The paper-contacting layer or batt is composed of a controlled quantity of two or more materials to produce a continuous phase and a discontinuous phase. As used herein, a "continuous phase" refers to a network of material where every portion of that material contacts another portion of the same material such that a continuous path can theoretically be followed connecting all portions of the material, without passing through any regions that do not contain the material. A "discontinuous phase" refers to a network of material through which such a connecting path cannot be followed.
The preferred manner of achieving the continuous and discontinous phases is to utilize a relatively small amount by weight of fusible material having a relatively low melting point, in combination with a relatively large amount by weight of fibers having a relatively high melting point. The melting points of both the high melting point fibers and the fusible material, must be higher than the highest expected normal operating temperature of the papermaking machine. The batt is joined to the base fabric, either by needling, adhesive, or other conventional means. FIG. 1 shows fibers (14) which have been needled through the base layer from the top side (15) and fibers (16) which have been needled through from the bottom side (17). Fibers (14) and (16) each include both fibers of the fusible material and high melting point fibers.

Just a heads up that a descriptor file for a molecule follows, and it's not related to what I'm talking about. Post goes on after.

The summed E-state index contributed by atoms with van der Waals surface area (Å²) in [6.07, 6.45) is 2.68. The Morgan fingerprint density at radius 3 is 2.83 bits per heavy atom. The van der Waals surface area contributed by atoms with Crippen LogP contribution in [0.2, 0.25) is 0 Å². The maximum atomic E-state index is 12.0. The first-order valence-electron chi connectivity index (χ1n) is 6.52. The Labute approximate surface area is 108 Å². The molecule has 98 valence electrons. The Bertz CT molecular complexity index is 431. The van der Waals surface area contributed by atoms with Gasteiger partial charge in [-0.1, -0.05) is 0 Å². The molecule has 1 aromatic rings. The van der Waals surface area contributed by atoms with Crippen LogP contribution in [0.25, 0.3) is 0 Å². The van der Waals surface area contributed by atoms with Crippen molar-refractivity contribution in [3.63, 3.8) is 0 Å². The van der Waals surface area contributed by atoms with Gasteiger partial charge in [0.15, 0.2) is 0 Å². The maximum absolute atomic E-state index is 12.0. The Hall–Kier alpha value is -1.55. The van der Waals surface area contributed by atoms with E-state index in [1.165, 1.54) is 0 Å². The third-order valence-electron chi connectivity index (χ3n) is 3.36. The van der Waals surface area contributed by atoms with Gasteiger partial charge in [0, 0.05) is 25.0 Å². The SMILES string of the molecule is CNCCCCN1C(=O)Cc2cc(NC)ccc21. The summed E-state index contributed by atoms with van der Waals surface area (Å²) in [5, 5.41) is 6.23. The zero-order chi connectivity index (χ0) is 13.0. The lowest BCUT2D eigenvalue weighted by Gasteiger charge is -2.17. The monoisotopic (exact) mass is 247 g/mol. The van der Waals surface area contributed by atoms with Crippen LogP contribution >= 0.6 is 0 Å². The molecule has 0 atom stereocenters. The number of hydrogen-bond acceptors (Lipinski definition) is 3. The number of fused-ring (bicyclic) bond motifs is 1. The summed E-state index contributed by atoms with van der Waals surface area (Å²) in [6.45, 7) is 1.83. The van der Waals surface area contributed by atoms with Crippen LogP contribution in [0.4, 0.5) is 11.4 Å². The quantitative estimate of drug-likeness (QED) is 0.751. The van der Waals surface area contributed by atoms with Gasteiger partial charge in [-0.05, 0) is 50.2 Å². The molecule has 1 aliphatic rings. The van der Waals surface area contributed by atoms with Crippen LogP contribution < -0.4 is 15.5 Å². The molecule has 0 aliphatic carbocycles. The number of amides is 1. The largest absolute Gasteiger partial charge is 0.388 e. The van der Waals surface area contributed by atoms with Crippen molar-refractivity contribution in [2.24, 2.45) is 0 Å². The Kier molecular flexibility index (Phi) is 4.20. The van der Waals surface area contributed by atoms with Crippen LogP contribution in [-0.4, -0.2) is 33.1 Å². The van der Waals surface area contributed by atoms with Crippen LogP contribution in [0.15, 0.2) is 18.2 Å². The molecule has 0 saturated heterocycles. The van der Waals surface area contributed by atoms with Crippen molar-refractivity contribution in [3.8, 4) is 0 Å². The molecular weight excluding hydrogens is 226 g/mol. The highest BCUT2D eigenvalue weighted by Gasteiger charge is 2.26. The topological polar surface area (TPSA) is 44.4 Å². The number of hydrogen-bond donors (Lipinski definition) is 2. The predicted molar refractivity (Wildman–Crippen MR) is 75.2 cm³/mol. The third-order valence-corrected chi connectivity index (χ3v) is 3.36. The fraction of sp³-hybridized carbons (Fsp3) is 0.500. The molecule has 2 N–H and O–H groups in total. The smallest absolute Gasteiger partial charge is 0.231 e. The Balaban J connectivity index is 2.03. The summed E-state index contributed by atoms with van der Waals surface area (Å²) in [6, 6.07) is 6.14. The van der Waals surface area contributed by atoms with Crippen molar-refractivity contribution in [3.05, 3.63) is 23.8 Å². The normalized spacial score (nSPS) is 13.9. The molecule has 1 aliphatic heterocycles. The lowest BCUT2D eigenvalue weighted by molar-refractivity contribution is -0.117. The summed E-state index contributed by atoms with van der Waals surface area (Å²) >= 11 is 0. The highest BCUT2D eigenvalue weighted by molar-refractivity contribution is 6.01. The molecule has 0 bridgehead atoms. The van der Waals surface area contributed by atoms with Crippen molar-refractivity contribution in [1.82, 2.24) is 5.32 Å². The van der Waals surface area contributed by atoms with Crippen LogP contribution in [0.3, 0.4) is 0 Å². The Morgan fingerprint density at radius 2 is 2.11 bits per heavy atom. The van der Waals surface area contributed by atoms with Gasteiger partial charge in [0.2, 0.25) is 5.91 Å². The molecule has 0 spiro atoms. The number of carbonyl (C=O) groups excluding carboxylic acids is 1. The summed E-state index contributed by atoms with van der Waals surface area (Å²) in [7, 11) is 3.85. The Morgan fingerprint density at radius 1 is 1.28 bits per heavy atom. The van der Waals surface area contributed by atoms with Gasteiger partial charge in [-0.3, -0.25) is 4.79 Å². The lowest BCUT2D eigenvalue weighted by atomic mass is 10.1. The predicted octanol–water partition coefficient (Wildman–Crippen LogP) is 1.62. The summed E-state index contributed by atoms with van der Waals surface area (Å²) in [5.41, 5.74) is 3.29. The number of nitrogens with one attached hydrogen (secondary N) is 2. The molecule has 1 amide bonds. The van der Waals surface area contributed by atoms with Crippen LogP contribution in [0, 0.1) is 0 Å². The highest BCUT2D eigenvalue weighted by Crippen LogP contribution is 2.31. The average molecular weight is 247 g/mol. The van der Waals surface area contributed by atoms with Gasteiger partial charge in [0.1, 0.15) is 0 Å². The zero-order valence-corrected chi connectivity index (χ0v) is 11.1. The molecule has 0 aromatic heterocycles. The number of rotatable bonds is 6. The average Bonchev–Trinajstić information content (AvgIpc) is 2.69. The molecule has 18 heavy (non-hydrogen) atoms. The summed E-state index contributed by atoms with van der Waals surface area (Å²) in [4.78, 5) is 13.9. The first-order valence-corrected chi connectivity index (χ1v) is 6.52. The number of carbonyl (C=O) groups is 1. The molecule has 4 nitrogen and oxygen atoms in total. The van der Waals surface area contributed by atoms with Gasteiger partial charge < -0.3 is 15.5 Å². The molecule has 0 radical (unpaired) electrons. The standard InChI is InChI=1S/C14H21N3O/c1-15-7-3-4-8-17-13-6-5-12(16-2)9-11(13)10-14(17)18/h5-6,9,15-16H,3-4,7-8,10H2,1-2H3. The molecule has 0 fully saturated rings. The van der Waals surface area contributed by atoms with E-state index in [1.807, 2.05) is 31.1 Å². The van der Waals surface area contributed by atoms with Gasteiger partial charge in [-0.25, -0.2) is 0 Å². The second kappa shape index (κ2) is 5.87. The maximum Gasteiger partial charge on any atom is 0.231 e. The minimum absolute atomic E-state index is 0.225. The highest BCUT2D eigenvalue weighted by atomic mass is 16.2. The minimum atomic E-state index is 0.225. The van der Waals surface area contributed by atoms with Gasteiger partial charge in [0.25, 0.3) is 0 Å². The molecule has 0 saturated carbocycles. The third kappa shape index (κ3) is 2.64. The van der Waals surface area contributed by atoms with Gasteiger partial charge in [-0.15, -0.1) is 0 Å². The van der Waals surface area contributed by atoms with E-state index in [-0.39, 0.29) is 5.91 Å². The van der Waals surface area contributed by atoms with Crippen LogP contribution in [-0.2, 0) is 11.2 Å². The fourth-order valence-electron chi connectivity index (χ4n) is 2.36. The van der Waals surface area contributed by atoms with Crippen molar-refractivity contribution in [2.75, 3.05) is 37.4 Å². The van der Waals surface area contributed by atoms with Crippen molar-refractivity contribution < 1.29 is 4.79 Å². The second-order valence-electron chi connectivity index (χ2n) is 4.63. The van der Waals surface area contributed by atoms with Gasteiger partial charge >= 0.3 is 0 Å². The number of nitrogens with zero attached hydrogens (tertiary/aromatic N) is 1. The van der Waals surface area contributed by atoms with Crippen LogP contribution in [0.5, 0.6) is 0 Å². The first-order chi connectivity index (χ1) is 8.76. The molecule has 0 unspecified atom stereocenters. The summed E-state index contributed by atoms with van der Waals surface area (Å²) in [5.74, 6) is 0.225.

With reference to FIG. 2, after the batt is joined to the base fabric, the felt is heated to a temperature higher than the melting temperature of the fusible material but less than the melting temperature of the fibers having the relatively high melting point. This causes those fibers (14) and (16) which are fusible to melt together forming a continuous phase (18), which fuses to those fibers (14) and (16) having the relatively high melting point and also to the base fabric (12). Thus, the material having the relatively low melting point forms a continous phase (18) and the fibers with the relatively high melting point (14) and (16) form a discontinous phase. After the felt is treated, as described above, the material comprising the continuous phase shrinks, thus creating channels in the batt for water to pass through. In addition, the fusing of the fibers results in improved fiber connection to each other and the base fabric. This improved connection results in a felt that is more stable under vibration and resistant to shedding. Because the fibers are positively adhered to each other, they resist settling and thus compaction. Similarly, the adhesion reduces the tendency of the fibers to pull loose from the felt, thereby reducing the shedding of fibers from the felt.